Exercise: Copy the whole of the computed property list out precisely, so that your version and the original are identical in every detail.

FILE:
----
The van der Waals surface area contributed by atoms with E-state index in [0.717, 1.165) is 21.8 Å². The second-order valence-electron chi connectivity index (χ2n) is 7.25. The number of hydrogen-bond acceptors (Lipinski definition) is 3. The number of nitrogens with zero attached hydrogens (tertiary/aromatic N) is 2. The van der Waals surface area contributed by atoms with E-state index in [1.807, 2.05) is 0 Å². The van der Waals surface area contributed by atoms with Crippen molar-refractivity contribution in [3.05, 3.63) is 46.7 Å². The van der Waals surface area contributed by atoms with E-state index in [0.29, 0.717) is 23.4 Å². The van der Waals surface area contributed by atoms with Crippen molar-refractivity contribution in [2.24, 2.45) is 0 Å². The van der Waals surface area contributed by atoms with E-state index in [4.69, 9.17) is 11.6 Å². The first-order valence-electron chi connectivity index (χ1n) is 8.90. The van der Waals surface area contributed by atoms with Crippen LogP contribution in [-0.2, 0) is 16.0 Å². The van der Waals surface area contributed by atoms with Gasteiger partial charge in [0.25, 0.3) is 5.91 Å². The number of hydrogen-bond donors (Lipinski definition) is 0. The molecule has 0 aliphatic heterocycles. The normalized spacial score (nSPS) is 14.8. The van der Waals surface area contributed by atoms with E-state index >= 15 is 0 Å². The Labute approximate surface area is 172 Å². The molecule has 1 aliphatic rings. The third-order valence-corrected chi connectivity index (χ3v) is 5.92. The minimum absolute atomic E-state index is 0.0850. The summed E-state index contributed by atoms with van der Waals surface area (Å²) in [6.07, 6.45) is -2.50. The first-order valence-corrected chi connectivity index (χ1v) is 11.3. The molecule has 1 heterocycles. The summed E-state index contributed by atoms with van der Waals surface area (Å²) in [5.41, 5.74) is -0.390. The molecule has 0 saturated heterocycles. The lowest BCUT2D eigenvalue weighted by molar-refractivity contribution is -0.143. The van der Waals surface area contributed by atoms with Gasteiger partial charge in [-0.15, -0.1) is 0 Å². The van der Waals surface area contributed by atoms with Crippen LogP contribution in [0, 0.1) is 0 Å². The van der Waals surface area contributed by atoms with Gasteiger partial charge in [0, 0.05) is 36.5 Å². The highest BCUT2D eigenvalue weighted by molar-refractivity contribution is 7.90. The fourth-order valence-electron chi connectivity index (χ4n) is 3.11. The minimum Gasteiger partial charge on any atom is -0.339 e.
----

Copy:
The van der Waals surface area contributed by atoms with E-state index in [0.717, 1.165) is 21.8 Å². The second-order valence-electron chi connectivity index (χ2n) is 7.25. The number of hydrogen-bond acceptors (Lipinski definition) is 3. The number of nitrogens with zero attached hydrogens (tertiary/aromatic N) is 2. The van der Waals surface area contributed by atoms with E-state index in [1.807, 2.05) is 0 Å². The van der Waals surface area contributed by atoms with Crippen molar-refractivity contribution in [3.05, 3.63) is 46.7 Å². The van der Waals surface area contributed by atoms with E-state index in [0.29, 0.717) is 23.4 Å². The van der Waals surface area contributed by atoms with Crippen molar-refractivity contribution in [2.24, 2.45) is 0 Å². The van der Waals surface area contributed by atoms with E-state index in [4.69, 9.17) is 11.6 Å². The first-order valence-electron chi connectivity index (χ1n) is 8.90. The van der Waals surface area contributed by atoms with Crippen LogP contribution in [-0.2, 0) is 16.0 Å². The van der Waals surface area contributed by atoms with Gasteiger partial charge in [0.25, 0.3) is 5.91 Å². The number of hydrogen-bond donors (Lipinski definition) is 0. The molecule has 0 aliphatic heterocycles. The normalized spacial score (nSPS) is 14.8. The van der Waals surface area contributed by atoms with E-state index >= 15 is 0 Å². The Labute approximate surface area is 172 Å². The molecule has 1 aliphatic rings. The third-order valence-corrected chi connectivity index (χ3v) is 5.92. The minimum absolute atomic E-state index is 0.0850. The summed E-state index contributed by atoms with van der Waals surface area (Å²) in [6.07, 6.45) is -2.50. The first-order valence-corrected chi connectivity index (χ1v) is 11.3. The molecule has 1 heterocycles. The summed E-state index contributed by atoms with van der Waals surface area (Å²) in [5.41, 5.74) is -0.390. The molecule has 0 saturated heterocycles. The lowest BCUT2D eigenvalue weighted by molar-refractivity contribution is -0.143. The van der Waals surface area contributed by atoms with Gasteiger partial charge in [-0.15, -0.1) is 0 Å². The van der Waals surface area contributed by atoms with Crippen LogP contribution in [0, 0.1) is 0 Å². The van der Waals surface area contributed by atoms with Gasteiger partial charge in [0, 0.05) is 36.5 Å². The highest BCUT2D eigenvalue weighted by molar-refractivity contribution is 7.90. The fourth-order valence-electron chi connectivity index (χ4n) is 3.11. The minimum Gasteiger partial charge on any atom is -0.339 e.